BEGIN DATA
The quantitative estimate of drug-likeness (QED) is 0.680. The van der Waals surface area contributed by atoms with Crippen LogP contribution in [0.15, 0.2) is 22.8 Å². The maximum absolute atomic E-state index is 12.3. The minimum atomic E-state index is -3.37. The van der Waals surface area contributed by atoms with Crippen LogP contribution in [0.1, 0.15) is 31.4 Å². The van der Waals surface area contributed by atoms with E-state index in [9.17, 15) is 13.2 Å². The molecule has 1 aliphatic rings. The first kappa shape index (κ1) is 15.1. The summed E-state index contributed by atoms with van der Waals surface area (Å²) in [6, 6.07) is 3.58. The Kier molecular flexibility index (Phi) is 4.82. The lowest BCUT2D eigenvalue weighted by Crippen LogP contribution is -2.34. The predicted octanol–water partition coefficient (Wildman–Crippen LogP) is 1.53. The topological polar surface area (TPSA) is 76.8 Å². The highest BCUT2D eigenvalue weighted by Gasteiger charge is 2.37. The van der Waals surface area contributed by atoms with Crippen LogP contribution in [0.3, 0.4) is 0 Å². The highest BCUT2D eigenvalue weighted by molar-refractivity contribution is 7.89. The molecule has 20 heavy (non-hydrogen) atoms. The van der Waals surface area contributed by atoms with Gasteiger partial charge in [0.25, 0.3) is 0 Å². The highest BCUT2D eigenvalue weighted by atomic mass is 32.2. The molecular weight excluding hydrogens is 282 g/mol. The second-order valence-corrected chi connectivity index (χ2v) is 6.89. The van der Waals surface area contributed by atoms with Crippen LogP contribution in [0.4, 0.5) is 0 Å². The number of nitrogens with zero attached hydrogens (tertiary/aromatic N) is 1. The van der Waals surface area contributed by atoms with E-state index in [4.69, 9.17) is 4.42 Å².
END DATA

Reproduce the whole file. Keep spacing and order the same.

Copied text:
The quantitative estimate of drug-likeness (QED) is 0.680. The van der Waals surface area contributed by atoms with Crippen LogP contribution in [0.15, 0.2) is 22.8 Å². The maximum absolute atomic E-state index is 12.3. The minimum atomic E-state index is -3.37. The van der Waals surface area contributed by atoms with Crippen LogP contribution in [0.1, 0.15) is 31.4 Å². The van der Waals surface area contributed by atoms with E-state index in [9.17, 15) is 13.2 Å². The molecule has 1 aliphatic rings. The first kappa shape index (κ1) is 15.1. The summed E-state index contributed by atoms with van der Waals surface area (Å²) in [6, 6.07) is 3.58. The Kier molecular flexibility index (Phi) is 4.82. The lowest BCUT2D eigenvalue weighted by Crippen LogP contribution is -2.34. The predicted octanol–water partition coefficient (Wildman–Crippen LogP) is 1.53. The topological polar surface area (TPSA) is 76.8 Å². The highest BCUT2D eigenvalue weighted by Gasteiger charge is 2.37. The van der Waals surface area contributed by atoms with Crippen LogP contribution in [0.3, 0.4) is 0 Å². The highest BCUT2D eigenvalue weighted by molar-refractivity contribution is 7.89. The molecule has 20 heavy (non-hydrogen) atoms. The van der Waals surface area contributed by atoms with Gasteiger partial charge in [0.25, 0.3) is 0 Å². The highest BCUT2D eigenvalue weighted by atomic mass is 32.2. The molecular weight excluding hydrogens is 282 g/mol. The second-order valence-corrected chi connectivity index (χ2v) is 6.89. The van der Waals surface area contributed by atoms with Crippen LogP contribution in [0.4, 0.5) is 0 Å². The number of nitrogens with zero attached hydrogens (tertiary/aromatic N) is 1. The van der Waals surface area contributed by atoms with E-state index in [4.69, 9.17) is 4.42 Å².